Template 1: In response to the “I love you, but” email:

Hey there,

Thanks so much for emailing–that’s a great question. I could definitely see how you would want to have a sorting feature like that. Right now, we don’t have anything like that in place, so it is just manual. That being said, we’ve heard that request quite a bit so maybe we will do so in the future. I’ll speak with our engineering team about this, and they’ll reach out if they have any other questions.

In the meantime, please let me know if there’s anything else that we can help with and have a great rest of your day!

  •  Acknowledge the issue that they are bringing up.
  •  Align with them, let them know you’ve heard what they are saying.
  •  Assure them that you are taking steps to fix this issue, or have spoken to someone else who can.

Template 2: A response to the “I hate your product” email:


Thanks so much for your email– I am sorry that you’re dissappointed with our product. Could you let me know what specific features you were running into problems with so that i can try to shed a bit more light on their expected functionality? I’d love to help where I can pass your suggestions along to our team, but I need just a bit more information before doing so. I definitely understand how it can be frustating to sign up for a service and have it not work the way you think it should, so hopefully we can get this sorted out for you. If not, I’ll be happy to issue you a refund for the money you spent on your upgrade

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  •  Acknowledge the issue that they are bringing up.
  •  Align with them, let them know you’ve heard what they are saying.
  •  Assure them that you are taking steps to fix this issue, or have spoken to someone else who can.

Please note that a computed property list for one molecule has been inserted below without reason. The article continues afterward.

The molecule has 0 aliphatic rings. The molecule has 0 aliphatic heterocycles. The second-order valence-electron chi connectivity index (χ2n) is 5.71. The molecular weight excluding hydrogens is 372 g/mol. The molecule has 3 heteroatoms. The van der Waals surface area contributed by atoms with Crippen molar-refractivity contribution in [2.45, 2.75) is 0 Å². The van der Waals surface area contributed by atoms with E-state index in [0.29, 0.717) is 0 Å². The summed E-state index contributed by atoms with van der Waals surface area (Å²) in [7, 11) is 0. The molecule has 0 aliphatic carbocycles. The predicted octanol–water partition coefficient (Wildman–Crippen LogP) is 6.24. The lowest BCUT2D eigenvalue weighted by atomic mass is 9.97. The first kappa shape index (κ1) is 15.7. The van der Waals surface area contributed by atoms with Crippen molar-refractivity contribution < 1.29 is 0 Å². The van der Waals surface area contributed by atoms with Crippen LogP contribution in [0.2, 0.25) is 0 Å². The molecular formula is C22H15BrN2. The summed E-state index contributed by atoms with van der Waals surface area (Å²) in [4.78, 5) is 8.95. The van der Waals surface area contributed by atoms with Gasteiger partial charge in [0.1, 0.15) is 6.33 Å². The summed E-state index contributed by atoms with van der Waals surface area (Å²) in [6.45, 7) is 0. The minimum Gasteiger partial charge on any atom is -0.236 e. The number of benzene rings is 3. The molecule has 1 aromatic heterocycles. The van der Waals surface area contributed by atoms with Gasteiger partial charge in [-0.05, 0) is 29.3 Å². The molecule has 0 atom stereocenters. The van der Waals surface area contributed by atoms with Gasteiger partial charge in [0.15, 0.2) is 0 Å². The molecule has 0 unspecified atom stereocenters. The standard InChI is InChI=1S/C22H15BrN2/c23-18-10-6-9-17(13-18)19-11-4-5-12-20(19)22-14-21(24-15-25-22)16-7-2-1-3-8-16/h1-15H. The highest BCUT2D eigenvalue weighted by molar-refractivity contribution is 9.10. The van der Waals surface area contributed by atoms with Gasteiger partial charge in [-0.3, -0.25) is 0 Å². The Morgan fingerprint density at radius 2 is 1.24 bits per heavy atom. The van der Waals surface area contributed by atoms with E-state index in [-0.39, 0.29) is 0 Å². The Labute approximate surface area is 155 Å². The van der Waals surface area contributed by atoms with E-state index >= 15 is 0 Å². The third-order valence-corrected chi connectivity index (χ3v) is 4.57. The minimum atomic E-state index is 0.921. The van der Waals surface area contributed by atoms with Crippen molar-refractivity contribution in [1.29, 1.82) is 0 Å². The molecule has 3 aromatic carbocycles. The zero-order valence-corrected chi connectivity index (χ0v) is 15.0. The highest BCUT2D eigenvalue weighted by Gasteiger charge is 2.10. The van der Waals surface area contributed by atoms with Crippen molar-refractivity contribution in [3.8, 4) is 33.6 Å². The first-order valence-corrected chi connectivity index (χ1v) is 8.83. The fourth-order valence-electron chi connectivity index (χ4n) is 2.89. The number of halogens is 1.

Template 3: In response to the “newbie” email:

Hi there,

Thanks for emailing–I’m so glad that you are enjoying our product. These are great questions. I’ve answered them numerically, as you sent them–I hope that’s alright.

  1. We don’t currently have a way to “favorite” things, though I definitely see how it could be useful. I have a ton of data in my account, and what I use instead is this tool:[link]. You can read a bit more about how to get that setup here:[link]. Because that’s so similar to favoriting, I’m not sure we will add that as a feature, just in full transparency. But I’ll track your request internally and let you know if that changes.
  2. Yes! You can totally add your boss. There’s some information on how to add additional users here:[link]
  3. We don’ currently have documentation or a blog post on “best practices” but that is a great idea. I’ll talk to our team and see what we can do. Keep your eyes peeled.

I hope that helps, but let me know if you have other things that come up.

  •  Acknowledge the issue that they are bringing up.
  •  Align with them, let them know you’ve heard what they are saying.
  •  Assure them that you are taking steps to fix this issue, or have spoken to someone else who can.

As you can see, there are many variations of the same three things:

  1. Acknowledging that, yes, the customer has a valid issue or question
  2. Aligning with the customer and letting them know you heard and understand their inquiry
  3. Assuring the customer you will help them find a solution if you haven’t already